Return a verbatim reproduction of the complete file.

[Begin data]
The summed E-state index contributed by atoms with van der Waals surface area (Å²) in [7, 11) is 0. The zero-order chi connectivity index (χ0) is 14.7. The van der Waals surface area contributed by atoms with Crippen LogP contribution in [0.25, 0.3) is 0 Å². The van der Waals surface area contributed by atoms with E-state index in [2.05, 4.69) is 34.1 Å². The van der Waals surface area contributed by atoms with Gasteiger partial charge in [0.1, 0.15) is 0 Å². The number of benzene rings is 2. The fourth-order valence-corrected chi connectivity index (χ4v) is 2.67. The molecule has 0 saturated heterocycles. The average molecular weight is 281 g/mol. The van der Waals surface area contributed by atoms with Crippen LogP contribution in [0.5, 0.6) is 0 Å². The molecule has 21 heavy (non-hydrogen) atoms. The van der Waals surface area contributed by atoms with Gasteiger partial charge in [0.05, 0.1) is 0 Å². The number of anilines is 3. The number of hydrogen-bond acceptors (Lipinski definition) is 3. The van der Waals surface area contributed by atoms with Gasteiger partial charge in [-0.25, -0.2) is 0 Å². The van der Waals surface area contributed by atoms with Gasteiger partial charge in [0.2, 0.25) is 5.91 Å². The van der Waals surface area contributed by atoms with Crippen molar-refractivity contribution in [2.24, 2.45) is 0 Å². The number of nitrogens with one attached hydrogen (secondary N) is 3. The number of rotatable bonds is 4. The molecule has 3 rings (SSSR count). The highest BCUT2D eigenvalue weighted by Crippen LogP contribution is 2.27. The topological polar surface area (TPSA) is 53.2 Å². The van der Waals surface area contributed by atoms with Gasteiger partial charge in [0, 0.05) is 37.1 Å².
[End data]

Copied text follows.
The summed E-state index contributed by atoms with van der Waals surface area (Å²) in [7, 11) is 0. The zero-order chi connectivity index (χ0) is 14.7. The van der Waals surface area contributed by atoms with Crippen LogP contribution in [0.25, 0.3) is 0 Å². The van der Waals surface area contributed by atoms with E-state index in [2.05, 4.69) is 34.1 Å². The van der Waals surface area contributed by atoms with Gasteiger partial charge in [0.1, 0.15) is 0 Å². The number of benzene rings is 2. The fourth-order valence-corrected chi connectivity index (χ4v) is 2.67. The molecule has 0 saturated heterocycles. The average molecular weight is 281 g/mol. The van der Waals surface area contributed by atoms with Crippen LogP contribution in [0.5, 0.6) is 0 Å². The molecule has 21 heavy (non-hydrogen) atoms. The van der Waals surface area contributed by atoms with Gasteiger partial charge in [0.05, 0.1) is 0 Å². The number of anilines is 3. The number of hydrogen-bond acceptors (Lipinski definition) is 3. The van der Waals surface area contributed by atoms with Gasteiger partial charge in [-0.25, -0.2) is 0 Å². The van der Waals surface area contributed by atoms with Gasteiger partial charge in [0.2, 0.25) is 5.91 Å². The van der Waals surface area contributed by atoms with Crippen molar-refractivity contribution in [2.24, 2.45) is 0 Å². The number of nitrogens with one attached hydrogen (secondary N) is 3. The number of rotatable bonds is 4. The molecule has 3 rings (SSSR count). The highest BCUT2D eigenvalue weighted by Crippen LogP contribution is 2.27. The topological polar surface area (TPSA) is 53.2 Å². The van der Waals surface area contributed by atoms with Gasteiger partial charge in [0, 0.05) is 37.1 Å².